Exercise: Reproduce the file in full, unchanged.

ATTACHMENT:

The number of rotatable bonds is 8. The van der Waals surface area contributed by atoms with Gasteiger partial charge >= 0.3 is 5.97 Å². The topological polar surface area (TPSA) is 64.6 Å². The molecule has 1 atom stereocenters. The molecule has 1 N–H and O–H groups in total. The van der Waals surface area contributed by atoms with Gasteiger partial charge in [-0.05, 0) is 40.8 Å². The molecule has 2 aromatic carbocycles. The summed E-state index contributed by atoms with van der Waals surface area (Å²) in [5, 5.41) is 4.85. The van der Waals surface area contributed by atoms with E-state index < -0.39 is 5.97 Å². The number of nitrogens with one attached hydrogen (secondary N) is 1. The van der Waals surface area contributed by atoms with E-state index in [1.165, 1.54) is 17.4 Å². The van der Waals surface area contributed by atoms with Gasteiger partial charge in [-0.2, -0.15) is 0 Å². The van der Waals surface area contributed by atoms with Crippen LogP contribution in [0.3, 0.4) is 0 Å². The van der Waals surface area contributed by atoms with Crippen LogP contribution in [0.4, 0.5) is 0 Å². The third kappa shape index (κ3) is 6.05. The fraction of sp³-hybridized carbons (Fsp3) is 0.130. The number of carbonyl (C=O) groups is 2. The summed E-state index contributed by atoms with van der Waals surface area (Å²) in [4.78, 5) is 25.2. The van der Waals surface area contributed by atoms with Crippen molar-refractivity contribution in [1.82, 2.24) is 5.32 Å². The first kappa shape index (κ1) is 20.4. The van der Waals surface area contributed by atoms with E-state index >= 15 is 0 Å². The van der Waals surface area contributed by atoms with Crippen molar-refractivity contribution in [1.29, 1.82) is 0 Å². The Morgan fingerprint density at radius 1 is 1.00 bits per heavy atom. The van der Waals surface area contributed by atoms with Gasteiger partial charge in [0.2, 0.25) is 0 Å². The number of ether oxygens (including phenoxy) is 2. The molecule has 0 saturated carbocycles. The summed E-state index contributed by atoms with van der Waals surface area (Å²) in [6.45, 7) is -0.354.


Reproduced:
The number of rotatable bonds is 8. The van der Waals surface area contributed by atoms with Gasteiger partial charge >= 0.3 is 5.97 Å². The topological polar surface area (TPSA) is 64.6 Å². The molecule has 1 atom stereocenters. The molecule has 1 N–H and O–H groups in total. The van der Waals surface area contributed by atoms with Gasteiger partial charge in [-0.05, 0) is 40.8 Å². The molecule has 2 aromatic carbocycles. The summed E-state index contributed by atoms with van der Waals surface area (Å²) in [5, 5.41) is 4.85. The van der Waals surface area contributed by atoms with E-state index < -0.39 is 5.97 Å². The number of nitrogens with one attached hydrogen (secondary N) is 1. The van der Waals surface area contributed by atoms with E-state index in [1.165, 1.54) is 17.4 Å². The van der Waals surface area contributed by atoms with Gasteiger partial charge in [-0.2, -0.15) is 0 Å². The van der Waals surface area contributed by atoms with Crippen LogP contribution in [0.3, 0.4) is 0 Å². The van der Waals surface area contributed by atoms with Crippen LogP contribution in [0.4, 0.5) is 0 Å². The third kappa shape index (κ3) is 6.05. The fraction of sp³-hybridized carbons (Fsp3) is 0.130. The number of carbonyl (C=O) groups is 2. The summed E-state index contributed by atoms with van der Waals surface area (Å²) in [4.78, 5) is 25.2. The van der Waals surface area contributed by atoms with Crippen molar-refractivity contribution in [1.82, 2.24) is 5.32 Å². The first kappa shape index (κ1) is 20.4. The van der Waals surface area contributed by atoms with E-state index >= 15 is 0 Å². The van der Waals surface area contributed by atoms with Crippen molar-refractivity contribution in [1.29, 1.82) is 0 Å². The Morgan fingerprint density at radius 1 is 1.00 bits per heavy atom. The van der Waals surface area contributed by atoms with Gasteiger partial charge in [0.2, 0.25) is 0 Å². The number of ether oxygens (including phenoxy) is 2. The molecule has 0 saturated carbocycles. The summed E-state index contributed by atoms with van der Waals surface area (Å²) in [6.45, 7) is -0.354.